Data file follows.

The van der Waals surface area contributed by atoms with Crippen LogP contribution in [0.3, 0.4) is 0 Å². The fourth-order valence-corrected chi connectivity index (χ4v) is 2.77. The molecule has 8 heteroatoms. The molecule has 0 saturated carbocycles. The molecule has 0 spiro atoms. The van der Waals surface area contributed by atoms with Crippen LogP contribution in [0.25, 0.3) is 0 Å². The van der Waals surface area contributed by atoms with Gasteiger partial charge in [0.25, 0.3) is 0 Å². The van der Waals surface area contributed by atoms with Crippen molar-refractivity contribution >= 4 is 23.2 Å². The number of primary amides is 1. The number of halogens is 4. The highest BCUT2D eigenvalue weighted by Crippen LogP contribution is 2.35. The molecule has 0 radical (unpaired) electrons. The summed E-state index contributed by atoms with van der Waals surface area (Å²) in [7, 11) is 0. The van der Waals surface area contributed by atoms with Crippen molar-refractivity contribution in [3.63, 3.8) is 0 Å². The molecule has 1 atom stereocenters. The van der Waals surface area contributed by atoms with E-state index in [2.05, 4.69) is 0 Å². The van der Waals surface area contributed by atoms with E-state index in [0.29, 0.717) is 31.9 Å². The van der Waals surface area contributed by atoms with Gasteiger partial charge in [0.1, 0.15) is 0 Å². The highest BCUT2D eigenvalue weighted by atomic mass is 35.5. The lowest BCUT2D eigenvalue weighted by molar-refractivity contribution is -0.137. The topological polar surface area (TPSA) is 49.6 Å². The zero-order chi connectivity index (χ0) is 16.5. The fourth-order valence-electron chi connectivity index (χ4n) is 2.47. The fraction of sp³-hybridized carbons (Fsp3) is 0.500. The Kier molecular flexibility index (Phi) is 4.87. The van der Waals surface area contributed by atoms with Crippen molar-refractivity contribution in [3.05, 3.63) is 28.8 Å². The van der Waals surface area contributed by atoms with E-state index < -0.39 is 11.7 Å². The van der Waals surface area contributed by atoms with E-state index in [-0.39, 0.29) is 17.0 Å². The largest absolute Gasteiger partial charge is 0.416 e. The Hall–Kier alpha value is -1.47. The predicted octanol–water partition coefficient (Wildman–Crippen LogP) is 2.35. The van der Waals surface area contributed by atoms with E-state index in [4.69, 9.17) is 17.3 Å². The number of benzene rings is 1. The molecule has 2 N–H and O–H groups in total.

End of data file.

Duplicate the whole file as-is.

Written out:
The van der Waals surface area contributed by atoms with Crippen LogP contribution in [0.3, 0.4) is 0 Å². The fourth-order valence-corrected chi connectivity index (χ4v) is 2.77. The molecule has 8 heteroatoms. The molecule has 0 saturated carbocycles. The molecule has 0 spiro atoms. The van der Waals surface area contributed by atoms with Crippen LogP contribution in [0.25, 0.3) is 0 Å². The van der Waals surface area contributed by atoms with Gasteiger partial charge in [0.25, 0.3) is 0 Å². The van der Waals surface area contributed by atoms with Crippen molar-refractivity contribution >= 4 is 23.2 Å². The number of primary amides is 1. The number of halogens is 4. The highest BCUT2D eigenvalue weighted by Crippen LogP contribution is 2.35. The molecule has 0 radical (unpaired) electrons. The summed E-state index contributed by atoms with van der Waals surface area (Å²) in [7, 11) is 0. The van der Waals surface area contributed by atoms with Crippen molar-refractivity contribution in [3.63, 3.8) is 0 Å². The molecule has 1 atom stereocenters. The van der Waals surface area contributed by atoms with E-state index in [2.05, 4.69) is 0 Å². The van der Waals surface area contributed by atoms with E-state index in [0.29, 0.717) is 31.9 Å². The van der Waals surface area contributed by atoms with Gasteiger partial charge in [0.1, 0.15) is 0 Å². The highest BCUT2D eigenvalue weighted by atomic mass is 35.5. The lowest BCUT2D eigenvalue weighted by molar-refractivity contribution is -0.137. The topological polar surface area (TPSA) is 49.6 Å². The zero-order chi connectivity index (χ0) is 16.5. The fourth-order valence-electron chi connectivity index (χ4n) is 2.47. The fraction of sp³-hybridized carbons (Fsp3) is 0.500. The Kier molecular flexibility index (Phi) is 4.87. The van der Waals surface area contributed by atoms with Crippen molar-refractivity contribution in [3.05, 3.63) is 28.8 Å². The van der Waals surface area contributed by atoms with E-state index < -0.39 is 11.7 Å². The van der Waals surface area contributed by atoms with E-state index in [-0.39, 0.29) is 17.0 Å². The largest absolute Gasteiger partial charge is 0.416 e. The Hall–Kier alpha value is -1.47. The predicted octanol–water partition coefficient (Wildman–Crippen LogP) is 2.35. The van der Waals surface area contributed by atoms with E-state index in [4.69, 9.17) is 17.3 Å². The number of benzene rings is 1. The molecule has 2 N–H and O–H groups in total.